By Yadarisa Shabong
(Reuters) – Bus company National Express reported a pre-tax loss of 61 million pounds ($79.69 million) for the first half on Thursday and pledged further action to strengthen the balance sheet as travel remains at “much suppressed levels”.
Shares in the British company, which operates urban and long haul buses and more than 20,000 school buses in North America, fell 12% in early trade.
So far this year, the stock has lost around two thirds of its value, Refinitiv Eikon data shows, as all transport providers have been hit by school closures and home-working because of the pandemic.
“While there are some signs of demand returning, levels are both significantly reduced and subject to variability given local lockdowns, the impact of quarantines and uncertainty over the extent of U.S. school re-openings,” outgoing CEO Dean Finch said in a statement.
The statement said National Express would continue with action “to strengthen the balance sheet, improve liquidity, cut capital and operational costs.”
The company’s half-year revenue, bolstered by British government aid programmes since March, fell 23%.
It said its crisis planning showed it would be able to meet debt tests over the next year, necessary to satisfy its creditors.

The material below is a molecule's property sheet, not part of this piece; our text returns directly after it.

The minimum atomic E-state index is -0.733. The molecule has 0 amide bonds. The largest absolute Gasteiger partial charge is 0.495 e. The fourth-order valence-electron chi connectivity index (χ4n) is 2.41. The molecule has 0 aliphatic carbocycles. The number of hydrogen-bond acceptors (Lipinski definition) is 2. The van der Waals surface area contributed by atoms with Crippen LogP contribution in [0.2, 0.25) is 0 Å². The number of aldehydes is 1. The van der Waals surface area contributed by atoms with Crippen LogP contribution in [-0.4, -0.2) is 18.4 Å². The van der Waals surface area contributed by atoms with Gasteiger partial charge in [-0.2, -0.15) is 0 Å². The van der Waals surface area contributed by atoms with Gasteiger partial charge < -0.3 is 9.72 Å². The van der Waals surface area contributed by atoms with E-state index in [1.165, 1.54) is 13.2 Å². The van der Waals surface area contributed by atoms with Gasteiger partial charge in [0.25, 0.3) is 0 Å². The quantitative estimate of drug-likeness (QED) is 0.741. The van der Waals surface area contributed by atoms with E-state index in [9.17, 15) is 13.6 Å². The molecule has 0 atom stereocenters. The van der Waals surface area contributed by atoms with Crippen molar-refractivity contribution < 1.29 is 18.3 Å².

Last month, rival FirstGroup said its survival was in question after a collapse in passenger numbers led to a 153 million pound loss for the year.
Analysts at Liberum said they believe public transport usage will revert to normal on a 12-to-24 month view. “However, the prospects of a quick and sharp recovery are fading,” they said.
At the height of lockdowns in May, National Express raised equity of about 230 million pounds and has received British government aid until October.
Its underlying pre-tax loss of 60.7 million pounds for the six months to June 30 compares with a 114.6 million pounds profit a year earlier.
($1 = 0.7655 pounds)
(Reporting by Yadarisa Shabong in Bengaluru; Editing by Rashmi Aich and Barbara Lewis)